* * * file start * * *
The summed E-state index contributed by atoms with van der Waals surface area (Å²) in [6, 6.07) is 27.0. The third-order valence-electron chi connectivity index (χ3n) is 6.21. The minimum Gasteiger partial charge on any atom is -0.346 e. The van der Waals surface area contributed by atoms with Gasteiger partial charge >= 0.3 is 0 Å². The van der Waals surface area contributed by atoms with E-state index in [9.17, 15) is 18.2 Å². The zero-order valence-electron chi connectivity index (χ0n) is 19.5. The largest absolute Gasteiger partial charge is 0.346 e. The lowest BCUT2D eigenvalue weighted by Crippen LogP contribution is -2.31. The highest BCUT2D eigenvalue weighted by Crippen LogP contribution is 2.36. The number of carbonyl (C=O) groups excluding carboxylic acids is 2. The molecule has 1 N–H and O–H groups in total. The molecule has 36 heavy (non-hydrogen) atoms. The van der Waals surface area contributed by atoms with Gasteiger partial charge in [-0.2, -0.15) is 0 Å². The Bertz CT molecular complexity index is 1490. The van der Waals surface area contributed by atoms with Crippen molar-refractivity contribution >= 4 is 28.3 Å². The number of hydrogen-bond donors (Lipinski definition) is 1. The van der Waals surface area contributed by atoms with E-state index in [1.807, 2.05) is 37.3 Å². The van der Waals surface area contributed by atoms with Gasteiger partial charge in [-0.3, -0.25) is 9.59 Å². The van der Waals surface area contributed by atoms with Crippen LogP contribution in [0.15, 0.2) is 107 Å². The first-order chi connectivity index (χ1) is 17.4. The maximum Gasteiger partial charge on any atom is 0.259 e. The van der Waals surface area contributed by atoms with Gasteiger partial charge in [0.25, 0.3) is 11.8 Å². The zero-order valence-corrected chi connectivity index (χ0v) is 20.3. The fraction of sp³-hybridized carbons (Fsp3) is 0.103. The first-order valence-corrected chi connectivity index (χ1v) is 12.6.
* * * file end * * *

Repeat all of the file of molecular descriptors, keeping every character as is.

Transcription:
The summed E-state index contributed by atoms with van der Waals surface area (Å²) in [6, 6.07) is 27.0. The third-order valence-electron chi connectivity index (χ3n) is 6.21. The minimum Gasteiger partial charge on any atom is -0.346 e. The van der Waals surface area contributed by atoms with Gasteiger partial charge >= 0.3 is 0 Å². The van der Waals surface area contributed by atoms with E-state index in [9.17, 15) is 18.2 Å². The zero-order valence-electron chi connectivity index (χ0n) is 19.5. The largest absolute Gasteiger partial charge is 0.346 e. The lowest BCUT2D eigenvalue weighted by Crippen LogP contribution is -2.31. The highest BCUT2D eigenvalue weighted by Crippen LogP contribution is 2.36. The number of carbonyl (C=O) groups excluding carboxylic acids is 2. The molecule has 1 N–H and O–H groups in total. The molecule has 36 heavy (non-hydrogen) atoms. The van der Waals surface area contributed by atoms with Gasteiger partial charge in [-0.2, -0.15) is 0 Å². The Bertz CT molecular complexity index is 1490. The van der Waals surface area contributed by atoms with Crippen molar-refractivity contribution >= 4 is 28.3 Å². The number of hydrogen-bond donors (Lipinski definition) is 1. The van der Waals surface area contributed by atoms with E-state index in [1.807, 2.05) is 37.3 Å². The van der Waals surface area contributed by atoms with Gasteiger partial charge in [-0.3, -0.25) is 9.59 Å². The van der Waals surface area contributed by atoms with Crippen LogP contribution in [0.15, 0.2) is 107 Å². The first-order chi connectivity index (χ1) is 17.4. The maximum Gasteiger partial charge on any atom is 0.259 e. The van der Waals surface area contributed by atoms with Gasteiger partial charge in [0.25, 0.3) is 11.8 Å². The zero-order valence-corrected chi connectivity index (χ0v) is 20.3. The fraction of sp³-hybridized carbons (Fsp3) is 0.103. The first-order valence-corrected chi connectivity index (χ1v) is 12.6.